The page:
Next I looked into the non-relational database track and heard Geir Magnusson explain why he needed Project Voldemort, a distributed key-value storage system, to get his ecommerce site to scale. Non-relational or NOSQL is a big theme these days; database managers like CouchDB and MongoDB are getting a lot of attention. I would like to have spent more time on this track; but there was too much else on; a problem with QCon.

I therefore headed for the functional programming track, where Don Syme from Microsoft Research gave an inspiring talk on F#, Microsoft’s new functional language. He has a series of hilarious slides showing F# code alongside its equivalent in C#. Here is an example:


The white panel is the F# code; the rest of the slide is C#.

Seeing a slide that this makes you wonder why we use C# at all, though of course Syme has chosen tasks like asychronous IO and concurrent programming for which F# is well suited. Syme also observed that F# is ideal for working with immutable data, which is common in internet programming. I grabbed a copy of Programming F# for further reading.

Over on the Architecture track, Andres Kütt spoke on Five Years as a Skype Architect. His main theme: most of a software architect’s job is communication, not poring over diagrams and devising code structures. This is a consistent theme at QCon and in the Agile movement; get the communication right and all else follows. I was also interested in the technical side though. Skype started with SOAP but switched to a REST model for web services. Kütt also told us about the languages Skype uses: PHP for the web site, C or C++ for heavy lifting and peer-to-peer networking; Delphi for the Windows interface; PostgreSQL for the database.

Day two of QCon was even better. I’ve written up Martin Fowler’s talk on the ethics of software development in a separate post. Following that, I heard Canonical’s Simon Wardley speak about cloud computing. Canonical is making a big push for Ubuntu’s cloud package, available both for private use or hosted on Amazon’s servers; and attendees at the QCon CloudCamp later on were given a lavish, pointless cardboard box with promotional details. To be fair to Wardley though, he did not talk much about Ubuntu’s cloud solution, though he did make the point that open source makes transitions between providers much cheaper.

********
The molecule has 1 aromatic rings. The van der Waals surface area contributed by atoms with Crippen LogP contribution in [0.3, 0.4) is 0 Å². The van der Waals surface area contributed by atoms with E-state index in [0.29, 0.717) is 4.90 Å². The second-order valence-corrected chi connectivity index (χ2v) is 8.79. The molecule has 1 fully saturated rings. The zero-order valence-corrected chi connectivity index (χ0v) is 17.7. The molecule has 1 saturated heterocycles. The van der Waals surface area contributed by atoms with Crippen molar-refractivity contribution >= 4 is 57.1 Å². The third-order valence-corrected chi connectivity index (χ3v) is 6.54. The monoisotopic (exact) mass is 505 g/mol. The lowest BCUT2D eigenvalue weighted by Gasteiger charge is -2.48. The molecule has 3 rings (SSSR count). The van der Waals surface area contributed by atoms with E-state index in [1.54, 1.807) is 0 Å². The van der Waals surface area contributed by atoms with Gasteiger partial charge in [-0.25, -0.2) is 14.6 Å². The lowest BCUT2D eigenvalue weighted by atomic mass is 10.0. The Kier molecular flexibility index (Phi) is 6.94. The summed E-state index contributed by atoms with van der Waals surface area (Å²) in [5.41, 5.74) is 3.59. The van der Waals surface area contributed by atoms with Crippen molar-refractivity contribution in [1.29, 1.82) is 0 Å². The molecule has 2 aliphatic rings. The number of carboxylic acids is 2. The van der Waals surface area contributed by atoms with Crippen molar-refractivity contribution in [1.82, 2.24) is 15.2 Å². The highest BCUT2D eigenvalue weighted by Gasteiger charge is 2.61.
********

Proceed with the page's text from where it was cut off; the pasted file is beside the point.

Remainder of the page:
Wardley’s most striking point, repeated perhaps too many times, is that we have no choice about whether to adopt cloud computing, since we will be too much disadvantaged if we reject it. He says it is now more a management issue than a technical one.

Dan North from ThoughtWorks gave a funny and excellent session on simplicity in architecture. He used pseudo-biblical language to describe the progress of software architecture for distributed systems, finishing with

On the seventh day God created REST

Very good; but his serious point is that the shortest, simplest route to solving a problem is often the best one, and that we constantly make the mistake of using over-generalised solutions which add a counter-productive burden of complexity.

North talked about techniques for lateral thinking, finding solutions from which we are mentally blocked, by chunking up, which means merging details into bigger ideas, ending up with “what is this thing for anyway”; and chunking down, the reverse process, which breaks a problem down into blocks small enough to comprehend. Another idea is to articulate a problem to a colleague, which exercises different parts of the brain and often stimulates a solution – one of the reasons pair programming can be effective.